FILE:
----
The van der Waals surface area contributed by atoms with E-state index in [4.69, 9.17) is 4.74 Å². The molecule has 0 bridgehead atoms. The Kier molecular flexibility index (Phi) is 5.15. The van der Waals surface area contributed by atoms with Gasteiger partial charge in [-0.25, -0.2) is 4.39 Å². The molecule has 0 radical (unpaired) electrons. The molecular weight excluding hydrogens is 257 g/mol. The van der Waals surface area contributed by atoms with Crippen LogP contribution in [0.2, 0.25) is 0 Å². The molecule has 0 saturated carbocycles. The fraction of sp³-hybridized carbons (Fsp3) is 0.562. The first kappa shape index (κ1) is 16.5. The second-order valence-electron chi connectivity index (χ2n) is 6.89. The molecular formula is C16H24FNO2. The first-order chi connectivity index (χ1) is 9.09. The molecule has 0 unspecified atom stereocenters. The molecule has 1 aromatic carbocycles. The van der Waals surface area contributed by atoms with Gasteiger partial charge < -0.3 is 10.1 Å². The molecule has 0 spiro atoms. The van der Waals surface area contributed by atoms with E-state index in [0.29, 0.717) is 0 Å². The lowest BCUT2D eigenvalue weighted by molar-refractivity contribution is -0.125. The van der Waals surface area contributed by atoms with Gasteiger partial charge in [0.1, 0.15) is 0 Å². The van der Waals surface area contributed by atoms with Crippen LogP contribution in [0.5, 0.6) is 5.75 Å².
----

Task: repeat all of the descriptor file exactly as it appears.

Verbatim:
The van der Waals surface area contributed by atoms with E-state index in [4.69, 9.17) is 4.74 Å². The molecule has 0 bridgehead atoms. The Kier molecular flexibility index (Phi) is 5.15. The van der Waals surface area contributed by atoms with Gasteiger partial charge in [-0.25, -0.2) is 4.39 Å². The molecule has 0 radical (unpaired) electrons. The molecular weight excluding hydrogens is 257 g/mol. The van der Waals surface area contributed by atoms with Crippen LogP contribution in [0.2, 0.25) is 0 Å². The molecule has 0 saturated carbocycles. The fraction of sp³-hybridized carbons (Fsp3) is 0.562. The first kappa shape index (κ1) is 16.5. The second-order valence-electron chi connectivity index (χ2n) is 6.89. The molecular formula is C16H24FNO2. The first-order chi connectivity index (χ1) is 9.09. The molecule has 0 unspecified atom stereocenters. The molecule has 1 aromatic carbocycles. The van der Waals surface area contributed by atoms with Gasteiger partial charge < -0.3 is 10.1 Å². The molecule has 0 spiro atoms. The van der Waals surface area contributed by atoms with E-state index in [0.29, 0.717) is 0 Å². The lowest BCUT2D eigenvalue weighted by molar-refractivity contribution is -0.125. The van der Waals surface area contributed by atoms with Gasteiger partial charge in [0.1, 0.15) is 0 Å². The van der Waals surface area contributed by atoms with Crippen LogP contribution in [0.5, 0.6) is 5.75 Å².